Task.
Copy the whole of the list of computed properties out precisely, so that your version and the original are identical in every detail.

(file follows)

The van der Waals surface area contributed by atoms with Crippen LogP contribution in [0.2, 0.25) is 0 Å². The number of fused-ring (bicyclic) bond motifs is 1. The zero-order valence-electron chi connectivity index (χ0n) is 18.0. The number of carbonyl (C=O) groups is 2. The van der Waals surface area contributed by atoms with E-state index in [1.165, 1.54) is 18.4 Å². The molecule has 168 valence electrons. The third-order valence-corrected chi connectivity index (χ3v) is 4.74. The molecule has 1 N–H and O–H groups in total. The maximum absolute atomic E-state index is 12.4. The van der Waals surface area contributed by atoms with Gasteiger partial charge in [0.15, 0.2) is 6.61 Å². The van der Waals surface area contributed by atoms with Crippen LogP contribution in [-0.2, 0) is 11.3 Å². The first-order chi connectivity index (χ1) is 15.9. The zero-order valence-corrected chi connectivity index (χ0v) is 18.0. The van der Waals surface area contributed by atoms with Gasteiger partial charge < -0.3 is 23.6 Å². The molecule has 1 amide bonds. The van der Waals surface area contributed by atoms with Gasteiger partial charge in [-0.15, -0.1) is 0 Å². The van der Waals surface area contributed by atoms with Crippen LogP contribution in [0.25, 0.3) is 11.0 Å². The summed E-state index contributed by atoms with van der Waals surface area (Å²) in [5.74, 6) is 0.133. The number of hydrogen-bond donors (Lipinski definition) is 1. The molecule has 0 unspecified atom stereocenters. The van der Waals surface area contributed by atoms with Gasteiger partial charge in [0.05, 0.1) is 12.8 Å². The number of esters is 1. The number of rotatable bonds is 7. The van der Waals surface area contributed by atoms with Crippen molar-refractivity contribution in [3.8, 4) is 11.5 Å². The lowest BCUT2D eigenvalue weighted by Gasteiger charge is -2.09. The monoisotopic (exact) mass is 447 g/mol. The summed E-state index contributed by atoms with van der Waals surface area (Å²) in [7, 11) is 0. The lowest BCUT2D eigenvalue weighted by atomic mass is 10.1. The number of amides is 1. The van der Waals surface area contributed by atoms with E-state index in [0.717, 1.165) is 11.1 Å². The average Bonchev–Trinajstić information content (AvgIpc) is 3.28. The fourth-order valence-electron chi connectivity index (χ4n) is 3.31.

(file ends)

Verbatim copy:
The van der Waals surface area contributed by atoms with Crippen LogP contribution in [0.2, 0.25) is 0 Å². The number of fused-ring (bicyclic) bond motifs is 1. The zero-order valence-electron chi connectivity index (χ0n) is 18.0. The number of carbonyl (C=O) groups is 2. The van der Waals surface area contributed by atoms with E-state index in [1.165, 1.54) is 18.4 Å². The molecule has 168 valence electrons. The third-order valence-corrected chi connectivity index (χ3v) is 4.74. The molecule has 1 N–H and O–H groups in total. The maximum absolute atomic E-state index is 12.4. The van der Waals surface area contributed by atoms with Gasteiger partial charge in [0.15, 0.2) is 6.61 Å². The van der Waals surface area contributed by atoms with Crippen LogP contribution in [-0.2, 0) is 11.3 Å². The first-order chi connectivity index (χ1) is 15.9. The zero-order valence-corrected chi connectivity index (χ0v) is 18.0. The van der Waals surface area contributed by atoms with Gasteiger partial charge < -0.3 is 23.6 Å². The molecule has 1 amide bonds. The van der Waals surface area contributed by atoms with Gasteiger partial charge in [-0.15, -0.1) is 0 Å². The van der Waals surface area contributed by atoms with Crippen LogP contribution in [0.25, 0.3) is 11.0 Å². The summed E-state index contributed by atoms with van der Waals surface area (Å²) in [5.74, 6) is 0.133. The number of hydrogen-bond donors (Lipinski definition) is 1. The molecule has 0 unspecified atom stereocenters. The van der Waals surface area contributed by atoms with Gasteiger partial charge in [0.05, 0.1) is 12.8 Å². The number of esters is 1. The number of rotatable bonds is 7. The van der Waals surface area contributed by atoms with Crippen molar-refractivity contribution in [3.8, 4) is 11.5 Å². The lowest BCUT2D eigenvalue weighted by Gasteiger charge is -2.09. The monoisotopic (exact) mass is 447 g/mol. The summed E-state index contributed by atoms with van der Waals surface area (Å²) in [7, 11) is 0. The lowest BCUT2D eigenvalue weighted by atomic mass is 10.1. The number of amides is 1. The van der Waals surface area contributed by atoms with E-state index in [0.717, 1.165) is 11.1 Å². The average Bonchev–Trinajstić information content (AvgIpc) is 3.28. The fourth-order valence-electron chi connectivity index (χ4n) is 3.31.